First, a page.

MAY 16, 2011 VOLUME 18 NUMBER 18
Sometimes in our zeal to help solve problems we lawyers can get carried away. We are constrained by ethical rules to avoid conflicts of interest. We also have to act competently. In a case involving an injured young man, a special needs trust and the state’s Medicaid claim against the trust, New Hampshire lawyer Paul Bruzga fell short.
Mr. Bruzga’s problems started with a tragedy that had nothing to do with him. George Doherty was injured, and in a coma. His brother Steven started a guardianship action. George and Steven’s sister didn’t think Steven was the right person to be appointed, and she objected. The court appointed Mr. Bruzga as attorney for George Doherty, to protect his interests in the contested guardianship.
Mr. Bruzga learned that Steven Doherty had applied for Medicaid coverage for his brother’s substantial medical bills. He pointed out to Mr. Doherty that his brother would not be eligible for Medicaid unless a special needs trust was established to handle all of George Doherty’s money. To this point, it appears that Mr. Bruzga’s advice — and his behavior as a lawyer — was fine. But then he took the first of several wrong steps.
When Steven Doherty asked for help setting up a special needs trust for his brother, Mr. Bruzga went ahead and drafted the document and filed it with the court for approval. Later he insisted that he was doing this as attorney for George Doherty, the injured client. He also negotiated a settlement between George Doherty’s brother Steven and their sister, and he insisted that this, too, was done as lawyer for George Doherty — but his behavior was easy to challenge when he signed the court pleadings as Steven Doherty’s attorney.
George Doherty, the injured brother and beneficiary of a newly-minted special needs trust, unfortunately died a few months later. Under the terms of the special needs trust his funds would first have to be used to pay back the New Hampshire Medicaid program for care he had received. But up to that point, neither Mr. Bruzga nor Mr. Doherty had even told the Medicaid agency about the special needs trust.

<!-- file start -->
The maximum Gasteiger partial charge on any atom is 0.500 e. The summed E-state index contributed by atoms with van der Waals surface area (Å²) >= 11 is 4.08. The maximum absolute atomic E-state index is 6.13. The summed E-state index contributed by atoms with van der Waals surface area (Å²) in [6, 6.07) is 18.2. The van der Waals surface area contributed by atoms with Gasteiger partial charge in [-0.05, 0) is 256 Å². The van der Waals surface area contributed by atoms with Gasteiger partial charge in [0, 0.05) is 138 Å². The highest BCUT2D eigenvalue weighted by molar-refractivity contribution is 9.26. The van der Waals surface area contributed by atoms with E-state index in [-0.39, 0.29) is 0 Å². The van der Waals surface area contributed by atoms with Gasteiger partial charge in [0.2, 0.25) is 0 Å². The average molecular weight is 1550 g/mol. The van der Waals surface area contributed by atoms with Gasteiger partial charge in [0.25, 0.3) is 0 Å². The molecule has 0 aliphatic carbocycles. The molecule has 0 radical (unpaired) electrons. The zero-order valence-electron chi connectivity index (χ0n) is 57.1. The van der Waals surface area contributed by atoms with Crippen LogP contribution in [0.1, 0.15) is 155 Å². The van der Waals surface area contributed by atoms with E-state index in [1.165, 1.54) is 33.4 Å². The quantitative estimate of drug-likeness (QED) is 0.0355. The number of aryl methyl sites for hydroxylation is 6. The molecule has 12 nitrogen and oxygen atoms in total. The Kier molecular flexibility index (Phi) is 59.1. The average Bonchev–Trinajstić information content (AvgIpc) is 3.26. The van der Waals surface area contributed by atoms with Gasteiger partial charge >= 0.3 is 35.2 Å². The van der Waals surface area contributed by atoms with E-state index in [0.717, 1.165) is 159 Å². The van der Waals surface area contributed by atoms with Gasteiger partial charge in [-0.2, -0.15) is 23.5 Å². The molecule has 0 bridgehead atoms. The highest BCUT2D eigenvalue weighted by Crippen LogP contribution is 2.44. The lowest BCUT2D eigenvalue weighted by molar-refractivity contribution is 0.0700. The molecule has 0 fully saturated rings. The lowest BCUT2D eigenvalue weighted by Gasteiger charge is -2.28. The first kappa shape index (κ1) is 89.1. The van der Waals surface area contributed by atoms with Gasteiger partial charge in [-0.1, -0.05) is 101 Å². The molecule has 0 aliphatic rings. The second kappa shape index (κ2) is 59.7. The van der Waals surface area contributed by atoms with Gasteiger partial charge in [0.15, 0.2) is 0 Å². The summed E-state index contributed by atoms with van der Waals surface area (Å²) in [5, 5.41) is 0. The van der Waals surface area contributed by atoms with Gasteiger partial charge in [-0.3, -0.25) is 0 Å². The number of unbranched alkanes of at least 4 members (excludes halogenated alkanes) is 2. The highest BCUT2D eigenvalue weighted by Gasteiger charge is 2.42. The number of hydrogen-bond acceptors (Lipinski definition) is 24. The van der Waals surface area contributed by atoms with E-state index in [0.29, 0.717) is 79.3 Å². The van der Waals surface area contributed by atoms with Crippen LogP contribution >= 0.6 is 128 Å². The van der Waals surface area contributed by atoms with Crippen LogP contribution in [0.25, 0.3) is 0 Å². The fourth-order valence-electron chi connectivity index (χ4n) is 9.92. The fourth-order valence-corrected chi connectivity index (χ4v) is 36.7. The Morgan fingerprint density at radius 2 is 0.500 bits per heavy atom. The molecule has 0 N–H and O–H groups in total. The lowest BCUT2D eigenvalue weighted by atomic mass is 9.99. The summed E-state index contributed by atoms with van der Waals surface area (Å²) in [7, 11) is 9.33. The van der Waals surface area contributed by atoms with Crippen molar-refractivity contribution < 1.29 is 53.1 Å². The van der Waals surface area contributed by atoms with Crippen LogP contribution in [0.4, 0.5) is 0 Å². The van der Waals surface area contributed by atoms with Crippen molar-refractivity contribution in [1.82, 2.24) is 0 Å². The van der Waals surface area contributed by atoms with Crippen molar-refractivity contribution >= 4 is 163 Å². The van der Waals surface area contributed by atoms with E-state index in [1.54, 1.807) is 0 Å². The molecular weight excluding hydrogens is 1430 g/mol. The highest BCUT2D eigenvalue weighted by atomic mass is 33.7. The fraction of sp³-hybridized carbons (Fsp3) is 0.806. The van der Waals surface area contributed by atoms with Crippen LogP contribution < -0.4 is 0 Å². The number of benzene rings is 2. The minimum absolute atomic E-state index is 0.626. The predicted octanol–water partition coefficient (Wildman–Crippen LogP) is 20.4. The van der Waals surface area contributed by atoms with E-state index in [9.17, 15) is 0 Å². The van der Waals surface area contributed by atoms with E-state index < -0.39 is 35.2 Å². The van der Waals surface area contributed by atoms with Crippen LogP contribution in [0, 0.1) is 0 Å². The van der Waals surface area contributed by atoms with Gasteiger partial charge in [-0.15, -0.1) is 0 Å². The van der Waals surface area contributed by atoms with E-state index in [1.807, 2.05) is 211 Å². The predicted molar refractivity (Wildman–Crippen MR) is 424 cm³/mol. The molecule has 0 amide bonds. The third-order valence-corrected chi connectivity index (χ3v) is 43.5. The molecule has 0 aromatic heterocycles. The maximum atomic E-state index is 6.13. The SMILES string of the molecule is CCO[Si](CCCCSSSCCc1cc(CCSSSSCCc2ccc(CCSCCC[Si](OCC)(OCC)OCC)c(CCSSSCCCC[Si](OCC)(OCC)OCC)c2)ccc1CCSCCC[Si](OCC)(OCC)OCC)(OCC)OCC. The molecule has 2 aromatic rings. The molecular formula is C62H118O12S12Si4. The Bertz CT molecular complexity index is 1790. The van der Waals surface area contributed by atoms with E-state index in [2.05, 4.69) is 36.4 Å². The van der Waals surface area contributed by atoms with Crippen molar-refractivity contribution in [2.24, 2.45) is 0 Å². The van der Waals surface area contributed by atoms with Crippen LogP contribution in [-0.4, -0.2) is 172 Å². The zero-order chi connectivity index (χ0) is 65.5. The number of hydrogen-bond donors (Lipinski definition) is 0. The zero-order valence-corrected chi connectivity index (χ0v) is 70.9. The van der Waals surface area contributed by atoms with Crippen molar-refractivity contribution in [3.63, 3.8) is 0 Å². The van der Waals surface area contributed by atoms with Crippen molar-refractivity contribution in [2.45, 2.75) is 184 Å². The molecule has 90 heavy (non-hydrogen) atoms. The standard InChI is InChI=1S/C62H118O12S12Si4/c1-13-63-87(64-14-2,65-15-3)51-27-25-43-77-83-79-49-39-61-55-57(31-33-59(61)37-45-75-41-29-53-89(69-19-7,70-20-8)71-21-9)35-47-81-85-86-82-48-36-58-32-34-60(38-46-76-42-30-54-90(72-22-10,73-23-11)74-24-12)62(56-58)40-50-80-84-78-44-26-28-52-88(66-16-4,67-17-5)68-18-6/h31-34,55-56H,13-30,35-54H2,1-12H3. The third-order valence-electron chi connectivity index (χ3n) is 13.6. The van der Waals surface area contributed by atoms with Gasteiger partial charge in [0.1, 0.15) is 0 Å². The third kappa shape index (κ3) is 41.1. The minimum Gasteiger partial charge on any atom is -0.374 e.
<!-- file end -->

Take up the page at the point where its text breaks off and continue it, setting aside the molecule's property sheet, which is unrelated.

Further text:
Several months later, when Medicaid had not requested repayment from the trust, Mr. Bruzga advised Mr. Doherty that he could just write checks from the trust to himself and his sister. Of course, the reason Medicaid had not sent a bill might have been related to the fact that no one had ever told them the trust existed — or, indeed, even that George Doherty had died.
Coincidentally or not, the state Medicaid agency had just begun to ask questions as the final trust checks were being written. A few days before advising Mr. Doherty to distribute the remaining trust assets to himself and his sister, Mr. Bruzga had heard from a Medicaid fraud investigator, who left a message expressing his concern that there was a special needs trust they had never heard about. Mr. Bruzga left a voice message for the investigator, and shortly thereafter counseled Mr. Doherty to close out the trust.
Within a two-month period, Mr. Bruzga exchanged messages with the Medicaid investigator, filed a final accounting with the court on behalf of Mr. Doherty, and advised Mr. Doherty to tell the court that Medicaid had not filed a request for repayment and that his final distributions should be approved. Then the Medicaid investigator sent a demand for repayment to Steven Doherty and his sister, noting that the distributions should never have been made. Then the sister filed a complaint with the New Hampshire Attorney Discipline Office, which investigated Mr. Bruzga’s behavior.
Throughout all of these periods, Mr. Bruzga spoke with Steven Doherty regularly and billed him monthly for his work. He signed some pleadings indicating he represented Mr. Doherty, even though he had originally been appointed by the court as the attorney for George Doherty, the injured brother. Though he sometimes indicated that he did not think he represented Steven Doherty, he gave him specific and direct advice at each turn in the case.
The Attorney Discipline Office decided that Mr. Bruzga had a serious conflict of interest in trying to represent Steven Doherty as his brother’s guardian and as trustee, while he was really supposed to be the brother’s lawyer. The Office also decided that Mr. Bruzga had simply given bad advice — legal advice that was clearly wrong — to Mr. Doherty.
The New Hampshire Supreme Court agreed. Lawyers are supposed to avoid conflicts of interest. They are also supposed to be competent. The Court decided that Mr. Bruzga had failed on both counts. Because he “knowingly rendered incompetent advice,” his license to practice law was suspended for six months. Bruzga’s Case, May 12, 2011.
Interestingly, the court never did get around to deciding what the appropriate sanction might be for Mr. Bruzga’s failure to recognize or avoid the conflict of interest. Though failure to act competently might ordinarily result in just a public reprimand, said the justices, his failure was so much worse that the suspension was appropriate — and so they did not need to decide what (presumably lesser) sanction might have been in order for the conflict of interest. It didn’t help Mr. Bruzga’s case that he had been in trouble with the attorney discipline process twice before in his 33-year legal career.
How much money was at issue? Not much. The total value of the special needs trust was about $50,000 and the Medicaid claim was about $74,000. It is hard to figure out what motivated Mr. Bruzga to give such breathtakingly bad legal advice.